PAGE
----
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Top view of bike box roof
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The “Z” flashing fully installed

And the bike box is finished! (Aside from a few tweaks here and there…)

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Where To Store Our Bicycles? – Part One

Early on in the designing process Drew and I ran into a problem. We both like to use bicycles for transportation, so we certainly want to keep them with us in our house, but we couldn’t figure out where to store them. We looked up creative bike storage solutions, and while many of them would work for ‘normal’ houses, none would fit in our house. We considered creating a pulley-storage system where we’d attach the bikes to cables and hoist them up to hang from the roof in the great room. But besides the possibility of hitting our heads on them every time we ascend or descend from the loft, we didn’t like the idea of tracking road grit into the house or onto the ceiling. So that left exterior storage. We have no idea where we’ll be parking and we don’t know if we’ll have access to a water-resistant garage, so our system needed to be independent of where we are located. We definitely want to keep our bikes out of the elements since we plan to use them often. So what should we do?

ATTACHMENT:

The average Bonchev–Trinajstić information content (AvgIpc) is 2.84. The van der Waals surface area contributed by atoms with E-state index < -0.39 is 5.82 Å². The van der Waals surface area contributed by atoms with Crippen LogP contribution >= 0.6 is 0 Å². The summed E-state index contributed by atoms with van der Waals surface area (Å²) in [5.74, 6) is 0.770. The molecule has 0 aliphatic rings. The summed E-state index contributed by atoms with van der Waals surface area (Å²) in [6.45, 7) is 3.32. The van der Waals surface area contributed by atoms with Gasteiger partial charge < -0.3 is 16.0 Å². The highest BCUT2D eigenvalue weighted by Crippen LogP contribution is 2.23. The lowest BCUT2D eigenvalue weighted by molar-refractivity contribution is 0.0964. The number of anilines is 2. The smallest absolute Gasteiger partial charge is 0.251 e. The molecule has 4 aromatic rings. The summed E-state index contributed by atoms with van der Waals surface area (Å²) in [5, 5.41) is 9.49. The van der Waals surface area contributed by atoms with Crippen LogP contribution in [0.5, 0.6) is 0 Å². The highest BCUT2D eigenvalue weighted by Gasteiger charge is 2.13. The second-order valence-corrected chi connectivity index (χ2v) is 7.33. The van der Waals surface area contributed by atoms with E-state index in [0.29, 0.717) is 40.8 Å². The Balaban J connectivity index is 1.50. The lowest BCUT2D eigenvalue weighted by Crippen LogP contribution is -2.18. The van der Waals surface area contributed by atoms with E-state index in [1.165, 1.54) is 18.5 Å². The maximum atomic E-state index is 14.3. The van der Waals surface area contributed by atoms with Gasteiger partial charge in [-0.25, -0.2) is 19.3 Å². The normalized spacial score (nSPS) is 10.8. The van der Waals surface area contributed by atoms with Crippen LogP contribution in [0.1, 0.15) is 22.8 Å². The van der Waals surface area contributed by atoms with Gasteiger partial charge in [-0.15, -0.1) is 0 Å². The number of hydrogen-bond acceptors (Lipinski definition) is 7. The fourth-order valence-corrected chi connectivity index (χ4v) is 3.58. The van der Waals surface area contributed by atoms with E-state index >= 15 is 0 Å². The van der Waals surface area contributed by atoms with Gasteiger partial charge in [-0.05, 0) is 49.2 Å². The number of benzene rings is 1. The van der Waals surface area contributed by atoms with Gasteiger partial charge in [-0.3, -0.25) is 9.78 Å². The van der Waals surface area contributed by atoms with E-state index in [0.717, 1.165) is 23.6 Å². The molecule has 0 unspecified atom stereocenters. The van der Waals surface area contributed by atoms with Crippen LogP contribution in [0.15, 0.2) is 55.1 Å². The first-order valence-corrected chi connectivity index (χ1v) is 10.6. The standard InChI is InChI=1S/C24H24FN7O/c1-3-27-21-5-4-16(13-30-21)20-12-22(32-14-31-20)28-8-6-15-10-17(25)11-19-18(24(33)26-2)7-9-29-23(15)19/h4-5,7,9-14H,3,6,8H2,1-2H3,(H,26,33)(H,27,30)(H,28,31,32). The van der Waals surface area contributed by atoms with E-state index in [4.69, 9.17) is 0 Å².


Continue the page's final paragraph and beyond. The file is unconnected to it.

We came up with the idea of building a bicycle storage box on the tongue of the trailer. We have around three feet horizontally and four feet vertically to work with. We built a floor frame with 2x2s and put it on the trailer. Then we brought our bikes to the work-site and tried it out based on our dimensions. They fit! BUT of course there’s a caveat. Our bikes can stand up in that space, but this would create a very shallow roof pitch for the box. Since our box is right under the kitchen window, we don’t have very much height to work with – especially since we still need to add trim to the bottom of the window.

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So how could we get both bikes to fit easily? We already decided the box would be accessible from either side – basically the doors will fold down into a ramp that we can use to roll the bikes into the box. Smart, right? Theoretically yes, if we could figure out how to get our bikes to fit…